It's already been another busy wildfire season in Southern California.
So far in 2016, Cal Fire San Diego has responded to almost 250 wildland fires. Those firefighters are joining a state-wide effort, in hopes of having their voices heard for better pay and hours.
Members of the Cal Fire Union, representing 6,000 state employed firefighters, lined the streets in front of the Capitol in Sacramento Monday, hoping to create change.
"Our message is plain and simple. That our members are not getting paid for the job that they're doing, protecting the citizens of California," said Cal Fire Union President Mike Lopez.
Firefighters from Cal Fire San Diego also made the trip north, passionate about their message.
Local firefighter Randy Scales told NBC 7 that the long hours matched with the low pay is just not enough.
"At some point we have to say enough is enough; and look, I got to get home and take care of business with my family," Scales said.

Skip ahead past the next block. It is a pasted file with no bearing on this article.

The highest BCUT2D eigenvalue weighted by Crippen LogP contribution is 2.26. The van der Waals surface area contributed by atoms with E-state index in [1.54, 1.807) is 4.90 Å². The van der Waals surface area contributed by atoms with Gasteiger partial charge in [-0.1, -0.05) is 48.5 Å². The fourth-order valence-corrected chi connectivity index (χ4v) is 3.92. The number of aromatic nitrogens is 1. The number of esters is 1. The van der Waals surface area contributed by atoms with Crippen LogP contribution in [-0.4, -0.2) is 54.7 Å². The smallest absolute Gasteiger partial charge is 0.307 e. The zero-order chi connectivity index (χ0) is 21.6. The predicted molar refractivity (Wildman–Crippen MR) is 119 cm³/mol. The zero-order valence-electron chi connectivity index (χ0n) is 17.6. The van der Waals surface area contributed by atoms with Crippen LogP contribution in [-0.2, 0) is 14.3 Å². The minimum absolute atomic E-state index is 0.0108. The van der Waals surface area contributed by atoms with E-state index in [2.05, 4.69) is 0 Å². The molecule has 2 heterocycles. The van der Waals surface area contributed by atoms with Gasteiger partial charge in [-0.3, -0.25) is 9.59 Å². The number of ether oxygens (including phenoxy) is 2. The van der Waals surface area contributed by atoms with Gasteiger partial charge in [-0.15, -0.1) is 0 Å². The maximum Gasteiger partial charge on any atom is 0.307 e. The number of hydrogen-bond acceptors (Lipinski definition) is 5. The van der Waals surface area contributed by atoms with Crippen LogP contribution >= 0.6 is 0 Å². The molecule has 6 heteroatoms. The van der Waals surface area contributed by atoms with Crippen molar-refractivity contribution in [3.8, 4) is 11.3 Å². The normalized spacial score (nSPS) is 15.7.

The union argues their firefighters are paid much less compared to other agencies.
Firefighters in the 20 largest agencies in the state with more than 75 personnel, can earn up to $8,700 a month in gross base pay before retirement and benefits are taken out, compared with a Cal Fire Captain who earns up to $4,600 a month. Cal Fire is also putting in more hours.
"Over a 30 year career, a Cal Fire firefighter works five extra years because of the schedule they're working than any other state employee," said Lopez.
Some firefighters reported working three weeks straight with no time off; and because of that, many are leaving Cal Fire, creating a shortage state-wide.
"With the staffing patterns going on, and to try to get enough personnel on these fires going on out there, there is nobody to come in. It gets to be 'Enough is enough' at times," Scales said.
The union is currently in a reopener stage of the contract to California Department of Human Resources, meaning members are able to request higher wages.
The department issued the following statements:
Regarding the status of negotiations:
"The state is actively engaged in bargaining and looks forward to continued meaningful negotiations with our labor partners. Out of respect for the process, we do not comment on specific bargaining points or the status of negotiations."
Regarding the salary requests of the union:
"Our state firefighters are everyday heroes and are valued civil servants. However, when considering compensation the state must balance the needs of 21 distinct bargaining units with the overall state budget."